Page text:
Voiced by Skip Hinnant of the PBS children’s program, “The Electric Company,” Fritz is a charming yet seductive unemployed musician who attends a local college in New York City seeking what everyone desires – happiness. Unsure about what he wants to do in life, Fritz embarks on a journey which involves him experimenting with drugs, having sex with random women, understanding the racial struggle between minorities within the slums of New York, dodging a lethal cult that threatens the state itself, and traveling across the country in an attempt to further discover himself. The plot can be unbalanced and unfocused on occasions and may even leave viewers bewildered as to why you took the time to watch it, but I strongly believe that is indeed the film’s primary objective. The final act of the film may be the most inconsistent, but let it be known that not everything in our lives is linear and contains a lasting resolution. “Fritz the Cat’s” premise closely resembles the psychedelic, yet unstable, era of the 1960s and for what it is, the film does an excellent job of capturing the idea of uncertainty. We don’t know what will happen to Fritz next. We don’t know if the police will pursue him for sparking a riot in the slums which results in a police officer being killed. We don’t know if Fritz feels sorrow for the death of his friend Duke the Crow who was fatally shot in a crossfire by the police brigade. There is so much emphasis on Fritz and his situation that he has little to no time to think back at what just happened.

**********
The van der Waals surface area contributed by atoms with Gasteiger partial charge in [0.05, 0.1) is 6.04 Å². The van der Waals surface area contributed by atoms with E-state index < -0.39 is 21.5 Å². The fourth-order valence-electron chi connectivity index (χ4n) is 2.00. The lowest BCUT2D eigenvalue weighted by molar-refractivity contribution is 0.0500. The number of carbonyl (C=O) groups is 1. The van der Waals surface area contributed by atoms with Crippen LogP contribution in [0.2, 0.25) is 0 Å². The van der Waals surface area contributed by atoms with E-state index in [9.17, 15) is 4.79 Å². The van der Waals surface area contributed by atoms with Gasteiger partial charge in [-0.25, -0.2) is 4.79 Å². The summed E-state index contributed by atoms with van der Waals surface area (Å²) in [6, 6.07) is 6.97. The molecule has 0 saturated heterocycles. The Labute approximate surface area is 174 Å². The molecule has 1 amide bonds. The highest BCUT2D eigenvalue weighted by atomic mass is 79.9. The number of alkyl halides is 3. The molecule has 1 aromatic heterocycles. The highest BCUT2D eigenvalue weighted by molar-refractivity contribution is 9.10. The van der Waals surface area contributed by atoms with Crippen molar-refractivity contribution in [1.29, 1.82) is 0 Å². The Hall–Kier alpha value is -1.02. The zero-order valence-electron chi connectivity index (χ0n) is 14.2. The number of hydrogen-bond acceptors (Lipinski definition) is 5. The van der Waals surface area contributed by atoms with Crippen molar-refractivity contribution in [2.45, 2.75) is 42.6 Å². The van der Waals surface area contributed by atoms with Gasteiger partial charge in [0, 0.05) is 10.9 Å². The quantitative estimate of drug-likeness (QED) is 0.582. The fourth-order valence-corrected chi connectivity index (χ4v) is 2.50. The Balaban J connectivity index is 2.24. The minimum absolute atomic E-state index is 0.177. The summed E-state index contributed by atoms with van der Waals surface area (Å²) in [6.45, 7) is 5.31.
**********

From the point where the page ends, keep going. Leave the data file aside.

“Fritz the Cat” is very much like the roller coaster we find ourselves on every day. We as human beings work hard and efficiently when faced by adversity, we might encounter trouble or loss, we stumble upon avenues that lead us to success or failure, we perform acts of nobility or immorality and we are sometimes rewarded or punished for our deeds. When it comes down to Fritz’s character, there is a hatred and a likability. Fritz is a witty sarcastic feline who ultimately means well but can let his selfishness and greed consume his well being. That being said, Fritz tends to create controversy when something strikes him as a either mockery or distortion. His story specifically gravitates towards discord and Fritz does so in a rather rebellious manner. His actions speak louder than his words and that alone helps the story move along accordingly.